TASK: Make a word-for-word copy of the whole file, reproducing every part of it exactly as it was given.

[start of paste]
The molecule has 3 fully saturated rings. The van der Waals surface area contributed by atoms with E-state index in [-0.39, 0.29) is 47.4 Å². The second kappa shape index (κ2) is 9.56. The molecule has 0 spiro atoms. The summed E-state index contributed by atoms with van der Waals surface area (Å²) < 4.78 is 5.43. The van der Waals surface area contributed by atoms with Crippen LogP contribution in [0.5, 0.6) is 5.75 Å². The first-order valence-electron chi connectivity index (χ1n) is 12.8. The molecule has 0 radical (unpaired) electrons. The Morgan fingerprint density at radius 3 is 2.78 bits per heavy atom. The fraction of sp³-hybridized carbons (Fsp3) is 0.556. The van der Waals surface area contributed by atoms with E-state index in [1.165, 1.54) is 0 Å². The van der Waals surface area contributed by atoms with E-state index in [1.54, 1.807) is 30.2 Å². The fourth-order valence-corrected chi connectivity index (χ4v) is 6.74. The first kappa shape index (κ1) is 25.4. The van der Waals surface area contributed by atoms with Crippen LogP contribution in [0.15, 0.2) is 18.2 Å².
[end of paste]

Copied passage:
The molecule has 3 fully saturated rings. The van der Waals surface area contributed by atoms with E-state index in [-0.39, 0.29) is 47.4 Å². The second kappa shape index (κ2) is 9.56. The molecule has 0 spiro atoms. The summed E-state index contributed by atoms with van der Waals surface area (Å²) < 4.78 is 5.43. The van der Waals surface area contributed by atoms with Crippen LogP contribution in [0.5, 0.6) is 5.75 Å². The first-order valence-electron chi connectivity index (χ1n) is 12.8. The molecule has 0 radical (unpaired) electrons. The Morgan fingerprint density at radius 3 is 2.78 bits per heavy atom. The fraction of sp³-hybridized carbons (Fsp3) is 0.556. The van der Waals surface area contributed by atoms with E-state index in [1.165, 1.54) is 0 Å². The van der Waals surface area contributed by atoms with E-state index in [1.54, 1.807) is 30.2 Å². The fourth-order valence-corrected chi connectivity index (χ4v) is 6.74. The first kappa shape index (κ1) is 25.4. The van der Waals surface area contributed by atoms with Crippen LogP contribution in [0.15, 0.2) is 18.2 Å².